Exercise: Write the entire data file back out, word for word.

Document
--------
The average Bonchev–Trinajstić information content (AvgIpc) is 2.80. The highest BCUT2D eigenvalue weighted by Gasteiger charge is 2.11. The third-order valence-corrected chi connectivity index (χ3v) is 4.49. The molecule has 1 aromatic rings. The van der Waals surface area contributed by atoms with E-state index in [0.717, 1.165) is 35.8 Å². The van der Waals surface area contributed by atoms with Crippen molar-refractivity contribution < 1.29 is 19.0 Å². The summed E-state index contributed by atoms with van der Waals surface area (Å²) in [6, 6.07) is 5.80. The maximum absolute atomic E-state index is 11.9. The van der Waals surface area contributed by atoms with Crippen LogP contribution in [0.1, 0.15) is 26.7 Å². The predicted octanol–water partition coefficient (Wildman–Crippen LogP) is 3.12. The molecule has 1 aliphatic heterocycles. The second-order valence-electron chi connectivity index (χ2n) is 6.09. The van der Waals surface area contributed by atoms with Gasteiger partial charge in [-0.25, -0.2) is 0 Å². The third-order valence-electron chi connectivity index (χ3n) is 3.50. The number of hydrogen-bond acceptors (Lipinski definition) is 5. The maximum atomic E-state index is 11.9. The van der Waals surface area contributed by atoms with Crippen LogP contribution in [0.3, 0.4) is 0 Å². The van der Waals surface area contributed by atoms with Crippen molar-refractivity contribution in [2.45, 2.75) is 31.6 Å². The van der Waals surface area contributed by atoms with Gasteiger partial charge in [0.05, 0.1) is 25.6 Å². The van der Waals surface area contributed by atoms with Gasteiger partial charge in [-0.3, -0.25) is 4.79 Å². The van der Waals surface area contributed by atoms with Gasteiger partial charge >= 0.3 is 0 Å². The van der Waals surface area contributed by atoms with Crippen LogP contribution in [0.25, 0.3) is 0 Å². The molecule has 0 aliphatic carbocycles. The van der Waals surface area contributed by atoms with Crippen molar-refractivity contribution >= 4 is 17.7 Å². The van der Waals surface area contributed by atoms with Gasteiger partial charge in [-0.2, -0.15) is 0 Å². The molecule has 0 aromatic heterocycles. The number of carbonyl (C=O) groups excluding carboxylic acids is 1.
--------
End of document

The average Bonchev–Trinajstić information content (AvgIpc) is 2.80. The highest BCUT2D eigenvalue weighted by Gasteiger charge is 2.11. The third-order valence-corrected chi connectivity index (χ3v) is 4.49. The molecule has 1 aromatic rings. The van der Waals surface area contributed by atoms with E-state index in [0.717, 1.165) is 35.8 Å². The van der Waals surface area contributed by atoms with Crippen molar-refractivity contribution < 1.29 is 19.0 Å². The summed E-state index contributed by atoms with van der Waals surface area (Å²) in [6, 6.07) is 5.80. The maximum absolute atomic E-state index is 11.9. The van der Waals surface area contributed by atoms with Crippen LogP contribution in [0.1, 0.15) is 26.7 Å². The predicted octanol–water partition coefficient (Wildman–Crippen LogP) is 3.12. The molecule has 1 aliphatic heterocycles. The second-order valence-electron chi connectivity index (χ2n) is 6.09. The van der Waals surface area contributed by atoms with Gasteiger partial charge in [-0.25, -0.2) is 0 Å². The third-order valence-electron chi connectivity index (χ3n) is 3.50. The number of hydrogen-bond acceptors (Lipinski definition) is 5. The maximum atomic E-state index is 11.9. The van der Waals surface area contributed by atoms with Crippen LogP contribution in [0.3, 0.4) is 0 Å². The van der Waals surface area contributed by atoms with Crippen molar-refractivity contribution in [2.45, 2.75) is 31.6 Å². The van der Waals surface area contributed by atoms with Gasteiger partial charge in [0.05, 0.1) is 25.6 Å². The van der Waals surface area contributed by atoms with Gasteiger partial charge in [-0.3, -0.25) is 4.79 Å². The van der Waals surface area contributed by atoms with Gasteiger partial charge >= 0.3 is 0 Å². The van der Waals surface area contributed by atoms with Crippen LogP contribution in [0.25, 0.3) is 0 Å². The molecule has 0 aliphatic carbocycles. The van der Waals surface area contributed by atoms with Crippen molar-refractivity contribution >= 4 is 17.7 Å². The van der Waals surface area contributed by atoms with Gasteiger partial charge in [-0.2, -0.15) is 0 Å². The molecule has 0 aromatic heterocycles. The number of carbonyl (C=O) groups excluding carboxylic acids is 1.